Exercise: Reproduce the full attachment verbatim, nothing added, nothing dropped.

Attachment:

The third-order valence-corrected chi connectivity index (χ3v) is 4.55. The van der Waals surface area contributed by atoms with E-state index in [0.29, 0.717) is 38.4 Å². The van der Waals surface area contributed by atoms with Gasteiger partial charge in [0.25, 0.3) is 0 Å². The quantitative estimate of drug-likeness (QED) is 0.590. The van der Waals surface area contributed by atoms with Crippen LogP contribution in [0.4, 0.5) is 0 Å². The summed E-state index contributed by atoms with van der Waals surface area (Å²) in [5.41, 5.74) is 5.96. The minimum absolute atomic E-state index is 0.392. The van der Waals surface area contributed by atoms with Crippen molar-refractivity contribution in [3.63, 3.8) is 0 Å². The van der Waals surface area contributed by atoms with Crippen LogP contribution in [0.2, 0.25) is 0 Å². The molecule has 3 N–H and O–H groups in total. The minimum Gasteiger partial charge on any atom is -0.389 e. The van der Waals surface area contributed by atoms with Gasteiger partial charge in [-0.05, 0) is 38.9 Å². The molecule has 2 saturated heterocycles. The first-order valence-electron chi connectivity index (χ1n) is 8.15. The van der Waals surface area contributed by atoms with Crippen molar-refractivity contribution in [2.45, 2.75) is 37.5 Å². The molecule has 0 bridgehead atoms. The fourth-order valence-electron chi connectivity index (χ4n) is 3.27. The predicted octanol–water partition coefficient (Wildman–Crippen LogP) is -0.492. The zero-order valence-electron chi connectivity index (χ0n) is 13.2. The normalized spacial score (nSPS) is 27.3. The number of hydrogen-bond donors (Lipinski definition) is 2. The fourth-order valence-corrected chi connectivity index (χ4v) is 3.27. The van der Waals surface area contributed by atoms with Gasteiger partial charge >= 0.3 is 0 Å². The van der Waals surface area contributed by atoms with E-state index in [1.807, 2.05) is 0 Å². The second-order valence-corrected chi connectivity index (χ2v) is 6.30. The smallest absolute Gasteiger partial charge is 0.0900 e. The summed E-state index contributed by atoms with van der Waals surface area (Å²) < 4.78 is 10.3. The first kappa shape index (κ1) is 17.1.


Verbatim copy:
The third-order valence-corrected chi connectivity index (χ3v) is 4.55. The van der Waals surface area contributed by atoms with E-state index in [0.29, 0.717) is 38.4 Å². The van der Waals surface area contributed by atoms with Gasteiger partial charge in [0.25, 0.3) is 0 Å². The quantitative estimate of drug-likeness (QED) is 0.590. The van der Waals surface area contributed by atoms with Crippen LogP contribution in [0.4, 0.5) is 0 Å². The summed E-state index contributed by atoms with van der Waals surface area (Å²) in [5.41, 5.74) is 5.96. The minimum absolute atomic E-state index is 0.392. The van der Waals surface area contributed by atoms with Crippen molar-refractivity contribution in [3.63, 3.8) is 0 Å². The van der Waals surface area contributed by atoms with Crippen LogP contribution in [0.2, 0.25) is 0 Å². The molecule has 3 N–H and O–H groups in total. The minimum Gasteiger partial charge on any atom is -0.389 e. The van der Waals surface area contributed by atoms with Gasteiger partial charge in [-0.05, 0) is 38.9 Å². The molecule has 2 saturated heterocycles. The first-order valence-electron chi connectivity index (χ1n) is 8.15. The van der Waals surface area contributed by atoms with Crippen molar-refractivity contribution in [2.45, 2.75) is 37.5 Å². The molecule has 0 bridgehead atoms. The fourth-order valence-electron chi connectivity index (χ4n) is 3.27. The predicted octanol–water partition coefficient (Wildman–Crippen LogP) is -0.492. The zero-order valence-electron chi connectivity index (χ0n) is 13.2. The normalized spacial score (nSPS) is 27.3. The number of hydrogen-bond donors (Lipinski definition) is 2. The fourth-order valence-corrected chi connectivity index (χ4v) is 3.27. The van der Waals surface area contributed by atoms with Gasteiger partial charge >= 0.3 is 0 Å². The van der Waals surface area contributed by atoms with E-state index in [1.807, 2.05) is 0 Å². The second-order valence-corrected chi connectivity index (χ2v) is 6.30. The smallest absolute Gasteiger partial charge is 0.0900 e. The summed E-state index contributed by atoms with van der Waals surface area (Å²) < 4.78 is 10.3. The first kappa shape index (κ1) is 17.1.